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Columns

  • Corrections bill passes; state Medicaid fix fails as session wraps up

    The 2011 General Assembly Session wrapped up March 9 with both a success story and a disappointment. 

    The Senate passed House Bill 463, a landmark bill that was the result of a long, thoughtful, and bipartisan study of the spiraling costs of corrections. This is the first serious revision to our penal code in more than 30 years.

    The nationally recognized Pew Center brought both local and state authorities together to recommend several provisions to improve public safety while lowering correctional costs and the state crime rate. 

  • It’s time to be ready for tornadoes

    There is no such thing as guaranteed safety when a tornado strikes. But it helps to have a family tornado plan in place, based on the kind of dwelling you live in and the safety tips that follow below.
    Know where you can take shelter in a matter of seconds and practice a family tornado drill at least once a year. Have a pre-determined place to meet after a disaster.

  • Special legislative session to tackle shortfall in Medicaid

    When the General Assembly began the 2011 Regular Session in January, there was only one thing that had to be done: Plug a sizeable deficit in Medicaid.
    Work on doing just that began in November, when Gov. Steve Beshear offered a plan that would keep the solution within that healthcare program.
    In essence, it calls for using money set aside for next year to cover the short-term problem, then implementing a wide array of cost-saving managed-care programs across the state similar to those that have long been used for Medicaid recipients in the Louisville area.

  • Asparagus is tasty – steamed, sautéed or raw

    My daughter-in-law called the other day to tell me about her great grocery savings: She bought $120 worth of groceries for under $54.
    She is now known in our family as the “coupon queen,” and rightfully so.
    The other reason for her call was to tell me how she had prepared asparagus for her family, including her parents. She was so proud because her father had paid her the best compliment.

  • Lawmakers vote to protect young, old

    Over the last week or so in the Capitol, there has been a renewed push to help our youngest citizens and those who are young at heart.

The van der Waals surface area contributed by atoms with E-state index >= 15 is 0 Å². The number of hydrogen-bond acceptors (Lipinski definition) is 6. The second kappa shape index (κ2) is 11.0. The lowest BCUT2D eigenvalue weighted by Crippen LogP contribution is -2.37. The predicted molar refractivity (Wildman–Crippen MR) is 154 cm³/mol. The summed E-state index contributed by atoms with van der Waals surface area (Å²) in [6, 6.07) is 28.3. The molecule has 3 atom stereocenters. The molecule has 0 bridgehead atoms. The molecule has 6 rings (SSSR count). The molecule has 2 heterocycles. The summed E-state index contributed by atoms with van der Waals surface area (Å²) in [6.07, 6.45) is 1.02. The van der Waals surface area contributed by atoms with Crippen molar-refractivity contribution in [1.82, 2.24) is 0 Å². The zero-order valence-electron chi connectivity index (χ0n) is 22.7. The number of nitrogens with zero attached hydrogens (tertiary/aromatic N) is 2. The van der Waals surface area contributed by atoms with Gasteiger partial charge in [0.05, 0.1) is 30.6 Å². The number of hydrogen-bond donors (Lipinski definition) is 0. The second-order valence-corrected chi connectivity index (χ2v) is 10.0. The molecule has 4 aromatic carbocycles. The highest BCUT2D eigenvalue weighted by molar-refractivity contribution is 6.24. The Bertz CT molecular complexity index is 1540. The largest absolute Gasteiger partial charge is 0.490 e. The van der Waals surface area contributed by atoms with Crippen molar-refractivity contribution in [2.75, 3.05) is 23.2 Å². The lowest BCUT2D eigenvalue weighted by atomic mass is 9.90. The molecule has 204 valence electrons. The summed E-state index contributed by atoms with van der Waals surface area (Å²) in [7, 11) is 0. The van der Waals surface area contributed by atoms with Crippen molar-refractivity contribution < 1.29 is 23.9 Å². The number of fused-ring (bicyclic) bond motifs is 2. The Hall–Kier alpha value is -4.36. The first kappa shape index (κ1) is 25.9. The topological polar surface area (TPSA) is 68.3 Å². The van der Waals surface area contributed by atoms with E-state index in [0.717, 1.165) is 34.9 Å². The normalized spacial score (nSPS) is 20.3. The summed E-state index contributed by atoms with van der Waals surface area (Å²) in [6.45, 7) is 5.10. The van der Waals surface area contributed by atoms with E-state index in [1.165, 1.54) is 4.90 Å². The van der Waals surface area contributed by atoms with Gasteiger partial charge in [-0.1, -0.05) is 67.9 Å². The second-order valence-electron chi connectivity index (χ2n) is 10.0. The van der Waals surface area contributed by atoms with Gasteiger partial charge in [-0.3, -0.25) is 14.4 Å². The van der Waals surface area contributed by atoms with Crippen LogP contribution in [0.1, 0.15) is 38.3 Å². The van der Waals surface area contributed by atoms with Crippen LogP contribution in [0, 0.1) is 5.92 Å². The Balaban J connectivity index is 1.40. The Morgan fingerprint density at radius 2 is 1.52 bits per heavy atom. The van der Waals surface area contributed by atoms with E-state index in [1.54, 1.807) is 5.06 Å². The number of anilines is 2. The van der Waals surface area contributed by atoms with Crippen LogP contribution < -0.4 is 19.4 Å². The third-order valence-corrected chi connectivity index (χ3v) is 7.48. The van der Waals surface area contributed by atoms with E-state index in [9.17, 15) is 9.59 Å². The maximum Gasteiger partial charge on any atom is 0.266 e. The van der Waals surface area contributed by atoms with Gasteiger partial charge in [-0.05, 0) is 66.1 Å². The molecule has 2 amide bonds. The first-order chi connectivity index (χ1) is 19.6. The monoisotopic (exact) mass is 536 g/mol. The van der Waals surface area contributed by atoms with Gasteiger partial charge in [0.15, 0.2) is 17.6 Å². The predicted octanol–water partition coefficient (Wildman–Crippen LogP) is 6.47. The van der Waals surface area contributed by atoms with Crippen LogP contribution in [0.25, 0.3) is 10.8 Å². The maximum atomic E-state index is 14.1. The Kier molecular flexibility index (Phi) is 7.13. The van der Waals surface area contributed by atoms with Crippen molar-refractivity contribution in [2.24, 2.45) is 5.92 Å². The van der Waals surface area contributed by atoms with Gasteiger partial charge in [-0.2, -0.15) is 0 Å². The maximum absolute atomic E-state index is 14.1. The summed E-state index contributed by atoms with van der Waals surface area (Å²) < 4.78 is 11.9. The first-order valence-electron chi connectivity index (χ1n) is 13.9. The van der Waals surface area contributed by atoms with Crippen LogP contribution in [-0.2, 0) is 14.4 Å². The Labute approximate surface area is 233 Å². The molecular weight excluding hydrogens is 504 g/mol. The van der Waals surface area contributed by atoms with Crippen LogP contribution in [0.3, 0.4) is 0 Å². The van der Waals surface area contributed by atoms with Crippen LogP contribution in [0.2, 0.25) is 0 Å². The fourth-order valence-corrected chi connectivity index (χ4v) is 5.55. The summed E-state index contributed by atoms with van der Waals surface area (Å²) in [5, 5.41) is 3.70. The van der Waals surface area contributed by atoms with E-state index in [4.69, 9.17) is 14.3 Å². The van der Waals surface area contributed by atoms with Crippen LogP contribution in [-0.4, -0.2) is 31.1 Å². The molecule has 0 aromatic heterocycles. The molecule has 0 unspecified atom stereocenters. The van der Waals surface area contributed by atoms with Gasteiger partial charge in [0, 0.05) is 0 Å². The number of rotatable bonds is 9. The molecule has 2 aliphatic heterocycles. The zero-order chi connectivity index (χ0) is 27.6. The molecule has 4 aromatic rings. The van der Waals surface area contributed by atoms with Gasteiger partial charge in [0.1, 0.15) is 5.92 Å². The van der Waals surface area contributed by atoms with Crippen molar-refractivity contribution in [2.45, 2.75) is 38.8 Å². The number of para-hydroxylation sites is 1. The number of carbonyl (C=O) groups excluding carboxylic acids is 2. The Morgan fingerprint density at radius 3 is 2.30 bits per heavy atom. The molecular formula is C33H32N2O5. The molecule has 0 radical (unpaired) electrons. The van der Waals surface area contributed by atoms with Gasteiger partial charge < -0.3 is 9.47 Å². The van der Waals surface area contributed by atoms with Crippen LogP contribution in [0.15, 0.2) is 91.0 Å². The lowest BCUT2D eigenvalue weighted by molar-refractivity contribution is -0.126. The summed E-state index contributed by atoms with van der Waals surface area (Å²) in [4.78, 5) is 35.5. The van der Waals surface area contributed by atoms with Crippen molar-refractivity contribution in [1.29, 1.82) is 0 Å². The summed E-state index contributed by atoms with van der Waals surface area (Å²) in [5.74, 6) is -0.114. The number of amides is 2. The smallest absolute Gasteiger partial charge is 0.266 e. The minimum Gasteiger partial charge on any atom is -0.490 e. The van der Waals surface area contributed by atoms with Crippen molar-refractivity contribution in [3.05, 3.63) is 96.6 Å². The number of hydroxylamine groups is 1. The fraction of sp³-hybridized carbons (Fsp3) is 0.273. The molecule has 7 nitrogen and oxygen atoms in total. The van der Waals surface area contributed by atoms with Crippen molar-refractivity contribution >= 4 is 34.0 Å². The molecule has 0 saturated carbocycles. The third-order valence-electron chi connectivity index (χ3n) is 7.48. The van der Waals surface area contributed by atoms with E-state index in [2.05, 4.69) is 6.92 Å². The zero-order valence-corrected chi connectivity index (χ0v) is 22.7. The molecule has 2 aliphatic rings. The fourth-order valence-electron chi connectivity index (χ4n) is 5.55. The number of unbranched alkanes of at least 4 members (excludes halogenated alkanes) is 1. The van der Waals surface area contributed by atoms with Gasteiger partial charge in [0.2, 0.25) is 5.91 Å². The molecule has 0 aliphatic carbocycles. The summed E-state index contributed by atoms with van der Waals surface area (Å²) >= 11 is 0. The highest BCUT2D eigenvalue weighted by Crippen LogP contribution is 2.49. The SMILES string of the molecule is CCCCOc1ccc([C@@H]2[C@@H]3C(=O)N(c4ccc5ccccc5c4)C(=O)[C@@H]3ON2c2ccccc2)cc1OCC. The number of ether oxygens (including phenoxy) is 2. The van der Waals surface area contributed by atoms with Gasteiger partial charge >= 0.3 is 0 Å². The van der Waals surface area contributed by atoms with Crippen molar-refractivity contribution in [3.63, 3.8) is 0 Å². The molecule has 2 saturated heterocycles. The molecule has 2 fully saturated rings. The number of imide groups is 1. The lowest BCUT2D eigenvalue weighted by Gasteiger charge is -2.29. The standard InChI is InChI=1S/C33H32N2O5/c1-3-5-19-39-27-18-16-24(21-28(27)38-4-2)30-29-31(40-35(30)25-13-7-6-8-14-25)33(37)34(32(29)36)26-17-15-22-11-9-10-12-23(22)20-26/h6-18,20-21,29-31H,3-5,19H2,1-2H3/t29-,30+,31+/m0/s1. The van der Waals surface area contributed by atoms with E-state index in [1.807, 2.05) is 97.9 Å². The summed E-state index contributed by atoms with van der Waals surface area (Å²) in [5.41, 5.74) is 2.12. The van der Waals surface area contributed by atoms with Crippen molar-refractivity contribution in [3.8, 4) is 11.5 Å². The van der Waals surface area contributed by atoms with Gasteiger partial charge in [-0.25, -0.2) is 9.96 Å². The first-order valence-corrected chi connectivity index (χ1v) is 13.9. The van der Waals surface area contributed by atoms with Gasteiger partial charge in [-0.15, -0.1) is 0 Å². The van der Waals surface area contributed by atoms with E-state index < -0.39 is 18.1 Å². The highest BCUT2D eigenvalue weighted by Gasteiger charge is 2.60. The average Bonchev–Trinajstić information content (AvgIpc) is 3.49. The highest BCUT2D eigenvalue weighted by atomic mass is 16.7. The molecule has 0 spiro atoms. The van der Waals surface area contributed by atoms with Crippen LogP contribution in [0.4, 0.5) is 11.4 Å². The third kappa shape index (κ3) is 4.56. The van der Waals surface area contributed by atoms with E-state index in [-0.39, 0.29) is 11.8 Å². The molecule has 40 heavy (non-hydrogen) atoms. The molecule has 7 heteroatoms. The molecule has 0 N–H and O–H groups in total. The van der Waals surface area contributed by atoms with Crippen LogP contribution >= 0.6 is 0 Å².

On Monday, for example, Gov. Beshear presented the final report from a task force he formed more than a year ago to give a top-down look at our elementary and secondary schools and how they could be improved.

  • Public workers deserve representation

  • Education, job important in ‘11 legislative session

    Last week, the General Assembly returned to the Capitol to kick off the main portion of the 2011 Regular Session.

    This follows the guidelines established in the state’s Constitution for odd-year meetings, which call for a brief recess after legislators meet for four days in early January to elect House and Senate leaders and establish committee membership for the next two years.

    When we returned last Tuesday, Gov. Steve Beshear set the stage for the work ahead when he offered the annual State of the Commonwealth address.

  • Be considerate with that cell phone

    I would like to use this space for a little rant this week.

    Let me begin by saying I love my cell phone. It’s great for when you are shopping with a friend and need to get back together after going your own ways. I have called the library for a phone number when I am on my way to an appointment and have left the address at home or I’m going to be late and need to call and let someone know. I have even taken a picture of a beautiful sunset with my phone when I encounter one and don’t have my camera.

  • ASCS job evokes fond memories

    I remember a character in a book I must have read years ago who always read the obituaries to see if he was still alive. 

  • General Assembly faces bills on Medicaid, meth immigration

    Last week, I had the opportunity to speak at the Louisville Forum to discuss the 2011 Regular Session and what the General Assembly will likely address.


    I told the crowd that, in the Kentucky House of Representatives, I expect several issues to take up much of our time when legislators return to the Capitol on Feb. 1. That includes helping Medicaid overcome a reduced amount of federal funding; raising the high school dropout age from 16 to 18; and doing whatever we can to lower the number of meth labs in the state, which topped 1,000 last year for the first time.